Although, it's not because I'm a style or fashion icon...
A few weeks ago, I was interviewed by Jose Antonio Vargas of the Washington Post. He was doing a piece about gay bloggers and what's in store post-election as the political landscape shifts, kind of an exploration of where do we go from here in the age of citizen journalism, commentary and new media - and what bloggers' relationship might be with the MSM, LGBT advocacy orgs, etc. The Post sent a photographer down to snap some shots (you never know if they will actually be used, particularly if you're one of several interviewees).
Lo and behold I received an email from Jose giving me a heads up that the story was going to run today, and looking at my inbox this AM, it must have hit the web last night some time since folks are congratulating me for it. I'm actually just taking a look at it now -- "Gay Bloggers' Voices Rise in Chorus of Growing Political Influence." A photo runs with the article in the print edition (it's not on the web edition), so I have no idea how it came out. Ah, vanity.
Also interviewed for the article were Joe Solmonese, Andrew Sullivan and Steve Hildebrand (who is gay and served as deputy campaign manager on the Obama campaign). A snippet:
Pam's House Blend is an influential voice in the gay political blogosphere, must-reads that include the Bilerico Project, Towleroad and AMERICAblog, each attracting a few hundred to a few thousand hits a day. Just as the liberal Net-roots and the conservative "rightroots" movements have affected traditional party structures, the still relatively small gay political presence online is rebooting the gay rights movement in a decentralized, spontaneous, bottom-up way. It's spreading news via blogs, Facebook and Twitter. Online, a story about two 16-year-old girls in a Lutheran private school in California being expelled for "conducting themselves in a manner consistent with being lesbians" -- as the school's lawyer describes it -- goes viral. And hits nerves.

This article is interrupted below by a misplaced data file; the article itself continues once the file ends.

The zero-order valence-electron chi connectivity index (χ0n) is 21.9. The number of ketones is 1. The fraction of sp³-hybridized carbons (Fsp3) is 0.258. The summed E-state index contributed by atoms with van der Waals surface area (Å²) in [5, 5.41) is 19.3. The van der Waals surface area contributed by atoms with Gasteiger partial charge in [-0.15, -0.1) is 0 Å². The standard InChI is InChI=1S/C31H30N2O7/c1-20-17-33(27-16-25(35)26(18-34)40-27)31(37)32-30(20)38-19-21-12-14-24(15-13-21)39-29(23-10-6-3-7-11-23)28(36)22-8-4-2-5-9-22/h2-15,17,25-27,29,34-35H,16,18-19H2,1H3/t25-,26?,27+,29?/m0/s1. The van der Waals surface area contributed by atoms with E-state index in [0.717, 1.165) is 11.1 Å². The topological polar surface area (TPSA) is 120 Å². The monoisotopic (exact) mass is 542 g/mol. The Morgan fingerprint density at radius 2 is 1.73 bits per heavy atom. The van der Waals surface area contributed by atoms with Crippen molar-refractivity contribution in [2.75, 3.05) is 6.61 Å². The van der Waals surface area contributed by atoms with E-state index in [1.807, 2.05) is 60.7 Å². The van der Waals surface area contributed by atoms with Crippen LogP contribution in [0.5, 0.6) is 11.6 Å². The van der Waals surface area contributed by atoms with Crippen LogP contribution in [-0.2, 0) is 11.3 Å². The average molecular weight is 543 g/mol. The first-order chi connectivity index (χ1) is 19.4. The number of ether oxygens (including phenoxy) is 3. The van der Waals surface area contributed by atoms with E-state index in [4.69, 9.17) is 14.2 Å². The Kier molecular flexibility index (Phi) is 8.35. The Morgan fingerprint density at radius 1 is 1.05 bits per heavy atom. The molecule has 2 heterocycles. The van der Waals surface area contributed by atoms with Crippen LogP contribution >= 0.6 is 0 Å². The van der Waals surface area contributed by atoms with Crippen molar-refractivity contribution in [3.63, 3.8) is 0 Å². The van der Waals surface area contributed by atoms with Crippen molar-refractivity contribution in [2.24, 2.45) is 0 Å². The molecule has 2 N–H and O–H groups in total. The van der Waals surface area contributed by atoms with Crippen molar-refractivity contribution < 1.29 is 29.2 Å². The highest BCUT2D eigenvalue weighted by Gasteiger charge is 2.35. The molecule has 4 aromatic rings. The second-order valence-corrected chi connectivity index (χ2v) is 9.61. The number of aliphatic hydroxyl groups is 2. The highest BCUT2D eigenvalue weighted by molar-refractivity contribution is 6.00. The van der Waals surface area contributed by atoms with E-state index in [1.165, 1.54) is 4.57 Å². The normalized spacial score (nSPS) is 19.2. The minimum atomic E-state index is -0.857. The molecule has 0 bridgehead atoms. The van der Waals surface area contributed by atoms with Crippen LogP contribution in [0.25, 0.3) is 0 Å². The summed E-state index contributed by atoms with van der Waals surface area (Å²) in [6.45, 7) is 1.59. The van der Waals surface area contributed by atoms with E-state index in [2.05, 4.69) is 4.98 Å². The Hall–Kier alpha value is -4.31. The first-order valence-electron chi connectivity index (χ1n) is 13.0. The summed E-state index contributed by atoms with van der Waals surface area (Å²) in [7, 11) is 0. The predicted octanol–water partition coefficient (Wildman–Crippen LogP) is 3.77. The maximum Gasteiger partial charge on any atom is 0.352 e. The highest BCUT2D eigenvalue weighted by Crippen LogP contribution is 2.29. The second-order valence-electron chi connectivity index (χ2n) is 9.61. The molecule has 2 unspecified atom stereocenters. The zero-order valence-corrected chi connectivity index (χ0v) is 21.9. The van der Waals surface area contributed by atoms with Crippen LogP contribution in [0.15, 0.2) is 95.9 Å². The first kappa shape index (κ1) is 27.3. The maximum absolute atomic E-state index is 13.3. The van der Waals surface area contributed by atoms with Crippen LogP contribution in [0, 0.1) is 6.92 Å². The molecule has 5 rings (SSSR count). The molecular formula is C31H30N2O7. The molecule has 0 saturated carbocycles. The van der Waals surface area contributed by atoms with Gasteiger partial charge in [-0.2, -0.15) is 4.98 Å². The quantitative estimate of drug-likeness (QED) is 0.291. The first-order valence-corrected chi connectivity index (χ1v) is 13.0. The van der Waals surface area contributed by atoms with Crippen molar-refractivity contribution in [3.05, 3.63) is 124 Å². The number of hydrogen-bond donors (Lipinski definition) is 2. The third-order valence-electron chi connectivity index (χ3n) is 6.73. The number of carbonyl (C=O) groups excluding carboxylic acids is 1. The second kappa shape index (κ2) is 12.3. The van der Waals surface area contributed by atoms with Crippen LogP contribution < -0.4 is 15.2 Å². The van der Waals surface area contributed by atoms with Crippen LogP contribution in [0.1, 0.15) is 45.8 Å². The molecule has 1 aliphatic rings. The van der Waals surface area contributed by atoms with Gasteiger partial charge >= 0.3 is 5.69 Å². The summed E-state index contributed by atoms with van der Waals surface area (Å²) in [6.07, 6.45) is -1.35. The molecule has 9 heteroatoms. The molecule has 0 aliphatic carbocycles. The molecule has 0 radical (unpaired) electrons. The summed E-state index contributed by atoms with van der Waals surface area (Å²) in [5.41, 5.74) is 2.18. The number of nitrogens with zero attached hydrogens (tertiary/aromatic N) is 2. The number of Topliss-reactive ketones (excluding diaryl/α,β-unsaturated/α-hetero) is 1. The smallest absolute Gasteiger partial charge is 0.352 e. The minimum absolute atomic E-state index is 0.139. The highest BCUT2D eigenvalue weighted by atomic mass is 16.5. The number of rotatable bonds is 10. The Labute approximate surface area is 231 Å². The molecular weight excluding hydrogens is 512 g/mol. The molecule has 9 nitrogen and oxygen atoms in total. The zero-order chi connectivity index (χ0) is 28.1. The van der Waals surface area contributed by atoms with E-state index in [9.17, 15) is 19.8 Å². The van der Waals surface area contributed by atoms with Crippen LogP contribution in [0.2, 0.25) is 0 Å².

"Those two girls live in California. California! Imagine what's happening in, say, Alabama. Or Mississippi," Spaulding says in an interview.
In the past, someone like Spaulding would have been relegated to the sidelines. She doesn't work for national gay rights organizations such as the Human Rights Campaign or the Gay & Lesbian Alliance Against Defamation. She lives with her partner, Kate, an audiologist, in Durham, far from San Francisco, New York or Washington, where gay activism has been historically based. But now she's helping shape the agenda, one voice in a chorus of sometimes dissonant, sometimes harmonious, often in-your-face voices that is pushing established gay groups and redefining the meaning of grass-roots action in this new media age.
The piece itself is fair, even complimentary -- bloggers frequently aren't portrayed in a fair or accurate light by the MSM --- the whole "incendiary blogger sitting in a basement at the computer in Cheetos-stained PJs" stereotype was rampant there for a while. I can't say that I've had a bad experience so far in that what I said wasn't accurately portrayed in the end product or that I come across as a wild-eyed crazy extremist. (Some links to prior press can be found on the About Pam page.)
Anyway, take a look and share what you think about the Post's take on the gay blogosphere and its influence.